Louis Kahn Building at the Kimbell

Exhibitions

LOUIS KAHN: THE POWER OF ARCHITECTURE

March 26, 2017 to June 25, 2017

Louis Kahn Building

The American architect Louis Kahn (1901–1974) is regarded as one of the great master builders of the 20th century. With complex spatial compositions and a choreographic mastery of light, Kahn created buildings of archaic beauty and powerful universal symbolism. Among his most important works are the Salk Institute in La Jolla, California (1959–65), the National Assembly Building in Dhaka, Bangladesh (1962–83) and the Kimbell Art Museum in Fort Worth, Texas (1966–72). The exhibition Louis Kahn: The Power of Architecture, organized by the Vitra Design Museum (Weil am Rhein, Germany), is the first major retrospective of Kahn’s work in two decades.

The exhibition encompasses an unprecedented and diverse range of architectural models, original drawings, photographs and films. All of Kahn’s important projects are extensively documented—-from his early urban planning concepts and single-family houses to monumental late works such as the Roosevelt Memorial in New York City (1973/74), posthumously completed in October 2012. The view of Kahn’s architectural oeuvre is augmented by a selection of watercolors, pastels and charcoal drawings created during his travels, which document his skill as an artist and illustrator. Highlights of the exhibition include a 12-foot-high model of the spectacular City Tower designed for Philadelphia (1952–57), as well as previously unpublished film footage shot by Nathanial Kahn, the son of Louis Kahn and director of the film My Architect. Interviews with architects such as Frank Gehry, Renzo Piano, Peter Zumthor and Sou Fujimoto underscore the current significance of Kahn’s work, which is being rediscovered and made accessible to a wide public audience with this exhibition.

This exhibition is organized by the Vitra Design Museum, Germany, in collaboration with the Architectural Archives of The University of Pennsylvania and the Netherlands Architecture Institute, part of the New Institute, Rotterdam. The exhibition is globally sponsored by Swarovski. Additional support is provided by The Beck Group.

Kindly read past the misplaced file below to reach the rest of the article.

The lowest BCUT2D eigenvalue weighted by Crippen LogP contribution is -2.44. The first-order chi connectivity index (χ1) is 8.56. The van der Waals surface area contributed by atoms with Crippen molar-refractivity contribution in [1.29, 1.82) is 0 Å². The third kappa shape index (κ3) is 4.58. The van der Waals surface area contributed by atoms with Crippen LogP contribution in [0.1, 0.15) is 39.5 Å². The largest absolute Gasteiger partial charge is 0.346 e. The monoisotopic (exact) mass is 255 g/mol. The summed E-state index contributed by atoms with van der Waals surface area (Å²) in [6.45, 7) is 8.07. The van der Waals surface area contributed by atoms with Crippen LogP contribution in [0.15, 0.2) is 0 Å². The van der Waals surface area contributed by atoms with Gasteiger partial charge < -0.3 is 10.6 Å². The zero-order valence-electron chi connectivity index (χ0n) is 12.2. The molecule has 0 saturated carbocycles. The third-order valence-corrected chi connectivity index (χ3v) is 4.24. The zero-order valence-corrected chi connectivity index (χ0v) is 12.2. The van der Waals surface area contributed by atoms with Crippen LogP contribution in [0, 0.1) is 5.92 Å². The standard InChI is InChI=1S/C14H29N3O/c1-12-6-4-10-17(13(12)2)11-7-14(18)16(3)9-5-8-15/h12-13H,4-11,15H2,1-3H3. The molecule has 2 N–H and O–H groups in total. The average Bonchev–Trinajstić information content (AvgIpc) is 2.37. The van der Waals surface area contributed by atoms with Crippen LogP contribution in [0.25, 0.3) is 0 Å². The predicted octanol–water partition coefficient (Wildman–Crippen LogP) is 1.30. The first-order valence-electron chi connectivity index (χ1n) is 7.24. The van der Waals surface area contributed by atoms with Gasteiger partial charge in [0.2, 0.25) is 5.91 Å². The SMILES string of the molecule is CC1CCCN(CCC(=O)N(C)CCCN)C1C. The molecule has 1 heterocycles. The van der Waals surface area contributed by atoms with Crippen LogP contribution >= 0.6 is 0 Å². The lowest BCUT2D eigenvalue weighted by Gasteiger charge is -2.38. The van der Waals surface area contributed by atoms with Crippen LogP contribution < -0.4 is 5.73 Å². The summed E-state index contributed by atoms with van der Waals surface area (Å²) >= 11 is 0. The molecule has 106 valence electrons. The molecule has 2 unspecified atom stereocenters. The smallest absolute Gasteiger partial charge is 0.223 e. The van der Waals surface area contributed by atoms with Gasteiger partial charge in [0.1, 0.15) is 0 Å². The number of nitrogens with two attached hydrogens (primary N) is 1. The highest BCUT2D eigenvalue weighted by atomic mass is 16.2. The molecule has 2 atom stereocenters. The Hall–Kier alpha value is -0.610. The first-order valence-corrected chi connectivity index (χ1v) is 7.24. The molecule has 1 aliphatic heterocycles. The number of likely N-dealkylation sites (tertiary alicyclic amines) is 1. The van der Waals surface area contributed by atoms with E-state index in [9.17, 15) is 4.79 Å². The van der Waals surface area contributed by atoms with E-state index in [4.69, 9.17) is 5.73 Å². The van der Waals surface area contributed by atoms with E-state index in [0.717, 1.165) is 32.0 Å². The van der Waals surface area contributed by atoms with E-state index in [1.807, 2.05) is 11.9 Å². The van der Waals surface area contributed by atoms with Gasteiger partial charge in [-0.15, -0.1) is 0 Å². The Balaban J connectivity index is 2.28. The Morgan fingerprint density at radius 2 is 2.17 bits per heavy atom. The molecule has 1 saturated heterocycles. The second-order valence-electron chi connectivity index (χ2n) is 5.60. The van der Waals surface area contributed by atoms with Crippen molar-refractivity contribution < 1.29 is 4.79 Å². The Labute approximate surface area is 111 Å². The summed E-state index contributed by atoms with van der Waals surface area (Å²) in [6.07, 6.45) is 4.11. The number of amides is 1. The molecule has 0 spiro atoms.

Read more about the Kimbell’s exhibitions on their website.

Lectures

 

FEBRUARY 8, 12:30 pm [Wednesday Series: Art in Context]

The Kimbell on the Road: Velázquez to Vigée le Brun

Nancy E. Edwards, Curator of European Art/Head of Academic Services, Kimbell Art Museum

 

FEBRUARY 10, 6 pm [Friday Evening Lectures]

Rembrandt, the Jews and “That Portrait” at the Kimbell

Larry Silver, Farquhar Professor of History of Art, University of Pennsylvania, Philadelphia

 

FEBRUARY 11, 11 am [The Artist’s Eye]

The Artist’s Eye

Erik Skjolsvik, Fort Worth

 

MARCH 1, 12:30 pm [Wednesday Series: Art in Context]

El Greco’s Portrait of Francisco de Pisa and the Instability of Portraiture in Renaissance Spain

Adam Jasienski, Assistant Professor of Art History, Southern Methodist University,

Dallas

 

March 4, 11 am [The Artist’s Eye]

The Artist’s Eye

Letitia Huckaby, Fort Worth

 

MARCH 10, 6 pm [Friday Evening Lectures]

As Much Taste and More Beauty: The Irish Country House Revealed

Robert O’Byrne, Fine and Decorative Arts Writer, Navan, County Meath, Ireland

 

SATURDAY, MARCH 25, 2017

Symposium

Louis Kahn: The Power of Architecture

Modern Art Museum of Fort Worth Exhibitions

SunRa 2016 Stanley Whitney SunRa 2016, 2016 Oil on linen 96 x 96 inches Courtesy of team gallery

SunRa 2016
Stanley Whitney
SunRa 2016, 2016
Oil on linen
96 x 96 inches
Courtesy of team gallery